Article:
The Impact Of Humanity Is Driving A Seismic Shift In Evolution
Everyone knows the sort of impact humanity has had on the planet. Pretty much since (but not limited to) the Industrial Revolution we have easily been the dominant force of change on Earth. In the modern age of information, we’re bombarded by reports of the latest way we’re screwing everything on and below the surface of the planet. Scientists are pushing for our period in history to be called the ‘Anthropocene’ due to this massive impact, and it may be the period future scholars refer to when they talk about huge changes in evolution.
Research by Marina Albert and her team published in PNAS and work in a series of articles in Philosophical Transactions of the Royal Society B cement this idea that we are responsible for big changes in evolution.
These changes include pollution, large-scale urbanisation, habitat fragmentation, massive climate change, over-hunting and over-fishing, domestication, and the emergence, disappearance and resurgence of diseases. Most of these are having evolutionary effects that can be measured today, like urbanisation, while others look to be having a longer timeframe, like the long-term effects of climate change.
For example, commercial fishing impacts wild fish hugely. From the commercial point of view, they want the biggest fish they can in order to maximise profits and keep within the local conservation rules. In response to this, some fish are becoming smaller; reaching maturity younger and at a smaller size.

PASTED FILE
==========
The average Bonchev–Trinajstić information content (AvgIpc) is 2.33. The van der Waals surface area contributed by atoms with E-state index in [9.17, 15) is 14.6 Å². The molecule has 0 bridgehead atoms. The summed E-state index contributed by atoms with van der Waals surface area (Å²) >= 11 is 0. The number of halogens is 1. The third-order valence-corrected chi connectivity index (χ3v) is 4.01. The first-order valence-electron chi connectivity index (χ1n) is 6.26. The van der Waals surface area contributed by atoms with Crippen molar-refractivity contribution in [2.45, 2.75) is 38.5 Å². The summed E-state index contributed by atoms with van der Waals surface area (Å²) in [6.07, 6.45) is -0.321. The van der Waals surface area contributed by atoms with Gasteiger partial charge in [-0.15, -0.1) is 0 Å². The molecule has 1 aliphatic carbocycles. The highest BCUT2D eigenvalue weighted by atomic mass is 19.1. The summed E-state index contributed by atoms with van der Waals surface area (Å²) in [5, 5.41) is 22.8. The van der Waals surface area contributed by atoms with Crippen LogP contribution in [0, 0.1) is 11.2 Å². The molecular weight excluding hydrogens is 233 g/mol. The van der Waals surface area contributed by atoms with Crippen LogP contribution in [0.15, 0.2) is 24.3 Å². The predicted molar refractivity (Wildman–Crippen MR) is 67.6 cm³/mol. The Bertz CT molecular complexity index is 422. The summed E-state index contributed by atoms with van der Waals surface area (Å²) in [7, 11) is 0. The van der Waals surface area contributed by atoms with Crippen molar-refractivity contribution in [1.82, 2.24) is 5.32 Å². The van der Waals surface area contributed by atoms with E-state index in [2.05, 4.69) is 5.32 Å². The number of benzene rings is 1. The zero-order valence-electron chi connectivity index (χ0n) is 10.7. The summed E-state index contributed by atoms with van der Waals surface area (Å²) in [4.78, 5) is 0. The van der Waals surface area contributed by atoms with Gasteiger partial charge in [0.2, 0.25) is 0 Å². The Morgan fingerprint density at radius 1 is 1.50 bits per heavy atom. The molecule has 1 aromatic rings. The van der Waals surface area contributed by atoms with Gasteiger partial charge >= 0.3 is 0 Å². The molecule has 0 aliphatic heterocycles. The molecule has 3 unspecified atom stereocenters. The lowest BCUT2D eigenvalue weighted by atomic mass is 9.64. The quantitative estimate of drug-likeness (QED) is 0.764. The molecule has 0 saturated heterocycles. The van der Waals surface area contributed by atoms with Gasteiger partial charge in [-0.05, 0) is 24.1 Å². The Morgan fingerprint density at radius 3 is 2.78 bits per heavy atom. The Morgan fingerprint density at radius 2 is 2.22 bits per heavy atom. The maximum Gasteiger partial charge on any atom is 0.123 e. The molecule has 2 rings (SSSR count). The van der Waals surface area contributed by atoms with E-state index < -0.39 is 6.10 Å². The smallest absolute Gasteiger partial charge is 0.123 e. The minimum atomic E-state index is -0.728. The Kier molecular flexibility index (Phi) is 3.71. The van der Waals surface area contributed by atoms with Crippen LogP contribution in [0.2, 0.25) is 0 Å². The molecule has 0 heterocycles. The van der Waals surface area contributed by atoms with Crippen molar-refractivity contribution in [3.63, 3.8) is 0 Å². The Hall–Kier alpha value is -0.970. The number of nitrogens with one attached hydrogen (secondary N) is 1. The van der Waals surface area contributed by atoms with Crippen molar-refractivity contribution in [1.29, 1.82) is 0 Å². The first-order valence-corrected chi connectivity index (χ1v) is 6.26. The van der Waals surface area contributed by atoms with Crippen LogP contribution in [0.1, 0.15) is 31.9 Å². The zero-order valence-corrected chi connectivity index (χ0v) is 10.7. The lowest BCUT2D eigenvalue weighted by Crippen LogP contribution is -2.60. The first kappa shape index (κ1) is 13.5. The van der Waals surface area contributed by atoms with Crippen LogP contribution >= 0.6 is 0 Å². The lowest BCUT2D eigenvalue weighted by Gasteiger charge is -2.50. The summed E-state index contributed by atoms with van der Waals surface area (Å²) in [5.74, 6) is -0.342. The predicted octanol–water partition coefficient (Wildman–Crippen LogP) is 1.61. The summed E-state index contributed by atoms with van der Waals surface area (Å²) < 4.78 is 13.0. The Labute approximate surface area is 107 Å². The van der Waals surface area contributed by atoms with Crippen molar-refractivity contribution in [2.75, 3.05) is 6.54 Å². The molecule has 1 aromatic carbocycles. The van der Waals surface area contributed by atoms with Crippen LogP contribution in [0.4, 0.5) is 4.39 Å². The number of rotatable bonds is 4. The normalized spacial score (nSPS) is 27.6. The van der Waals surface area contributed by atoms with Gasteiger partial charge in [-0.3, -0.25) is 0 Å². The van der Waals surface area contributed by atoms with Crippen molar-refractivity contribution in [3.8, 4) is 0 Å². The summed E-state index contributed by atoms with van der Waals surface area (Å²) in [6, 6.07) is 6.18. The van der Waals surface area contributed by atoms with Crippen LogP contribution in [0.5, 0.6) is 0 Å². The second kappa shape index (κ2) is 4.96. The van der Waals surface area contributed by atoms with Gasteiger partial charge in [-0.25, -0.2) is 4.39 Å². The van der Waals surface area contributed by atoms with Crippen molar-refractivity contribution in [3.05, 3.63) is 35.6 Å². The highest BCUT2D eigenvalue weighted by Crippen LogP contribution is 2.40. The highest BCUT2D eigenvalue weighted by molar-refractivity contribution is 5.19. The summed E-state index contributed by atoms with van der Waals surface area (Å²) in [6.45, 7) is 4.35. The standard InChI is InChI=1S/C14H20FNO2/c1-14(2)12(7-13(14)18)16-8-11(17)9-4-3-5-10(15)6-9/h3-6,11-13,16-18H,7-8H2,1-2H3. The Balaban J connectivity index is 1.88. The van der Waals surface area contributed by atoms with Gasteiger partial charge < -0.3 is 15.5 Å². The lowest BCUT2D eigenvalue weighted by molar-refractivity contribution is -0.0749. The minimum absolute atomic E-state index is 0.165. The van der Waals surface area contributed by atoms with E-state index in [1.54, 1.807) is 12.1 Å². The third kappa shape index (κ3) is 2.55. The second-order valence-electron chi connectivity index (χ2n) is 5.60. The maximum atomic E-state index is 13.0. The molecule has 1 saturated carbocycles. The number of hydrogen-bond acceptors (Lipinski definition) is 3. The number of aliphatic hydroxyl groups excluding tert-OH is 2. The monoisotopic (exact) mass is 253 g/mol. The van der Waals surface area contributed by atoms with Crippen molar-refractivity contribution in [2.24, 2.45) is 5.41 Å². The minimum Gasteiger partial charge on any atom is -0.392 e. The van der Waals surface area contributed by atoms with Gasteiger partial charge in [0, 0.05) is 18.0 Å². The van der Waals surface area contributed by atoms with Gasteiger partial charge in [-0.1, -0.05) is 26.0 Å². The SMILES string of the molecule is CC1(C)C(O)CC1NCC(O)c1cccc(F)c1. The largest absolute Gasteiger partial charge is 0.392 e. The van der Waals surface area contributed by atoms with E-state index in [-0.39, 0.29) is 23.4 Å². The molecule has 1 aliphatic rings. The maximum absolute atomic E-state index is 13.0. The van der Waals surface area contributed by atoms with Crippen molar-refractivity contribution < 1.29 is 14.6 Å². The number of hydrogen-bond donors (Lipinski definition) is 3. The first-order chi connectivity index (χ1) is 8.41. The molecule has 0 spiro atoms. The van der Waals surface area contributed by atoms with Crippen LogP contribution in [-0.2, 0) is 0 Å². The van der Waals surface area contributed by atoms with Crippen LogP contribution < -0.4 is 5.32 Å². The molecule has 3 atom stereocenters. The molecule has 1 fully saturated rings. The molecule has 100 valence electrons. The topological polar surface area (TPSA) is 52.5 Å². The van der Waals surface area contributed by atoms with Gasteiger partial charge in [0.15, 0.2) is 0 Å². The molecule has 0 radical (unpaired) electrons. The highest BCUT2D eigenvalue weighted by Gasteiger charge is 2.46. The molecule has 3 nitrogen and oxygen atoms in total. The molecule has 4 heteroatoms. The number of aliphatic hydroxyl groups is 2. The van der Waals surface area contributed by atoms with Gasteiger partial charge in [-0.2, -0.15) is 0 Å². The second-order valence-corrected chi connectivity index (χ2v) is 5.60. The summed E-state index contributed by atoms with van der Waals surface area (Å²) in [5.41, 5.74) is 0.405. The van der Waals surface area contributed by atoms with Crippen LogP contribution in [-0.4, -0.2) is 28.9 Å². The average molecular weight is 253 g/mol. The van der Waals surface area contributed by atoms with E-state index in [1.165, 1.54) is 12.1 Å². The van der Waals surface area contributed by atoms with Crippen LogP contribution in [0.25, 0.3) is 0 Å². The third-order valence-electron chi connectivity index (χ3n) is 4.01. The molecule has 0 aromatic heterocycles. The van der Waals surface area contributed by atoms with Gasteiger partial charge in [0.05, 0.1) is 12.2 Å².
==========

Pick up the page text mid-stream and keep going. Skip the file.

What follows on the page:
Other documented changes include bird feathers changing colouration and weeds in paved areas not releasing seeds.
However, easily one of the biggest evolutionary changes we can see today is antibiotic resistance. Obviously it’s not a good change for us, but it is evidence of microbial change happening fast. With regard to what will happen to us, our efforts to find new ways to combat disease aren’t advancing as fast as biology is evolving. Unless we make major breakthroughs in the near future, we could be in for a world of epidemics.
We know this because it has happened before. The large-scale social changes that happened with the development of agriculture and the Industrial Revolution after that led to lots of migration, with more people living in smaller parts of the land. This higher urban density combined with big changes in our diet led to the emergence of infectious diseases. Unsanitary conditions, how we handled animals and the pests attracted to settlements all combined to the major epidemiological transitions happening.
The changes in our environment are also crucial for changes in evolution. The facts are simple – we are the reason for the changes in climate, regardless of how ‘overdue’ we are for a big change in climate. It isn’t only affecting us, but other species as well. Bees for example are one of the victims of the speed and ferocity of climate change, and should bees become extinct there will be catastrophic consequences.
For the first time, we have the ability to consider the future right now. And now, more than ever, we need to do so. There have been major shifts in the past – socially, economically and environmentally. So many changes that we can see happening now have happened before, and we can use that to prepare for the future. Not just humanity, but so many other species will depend on making the right decisions now.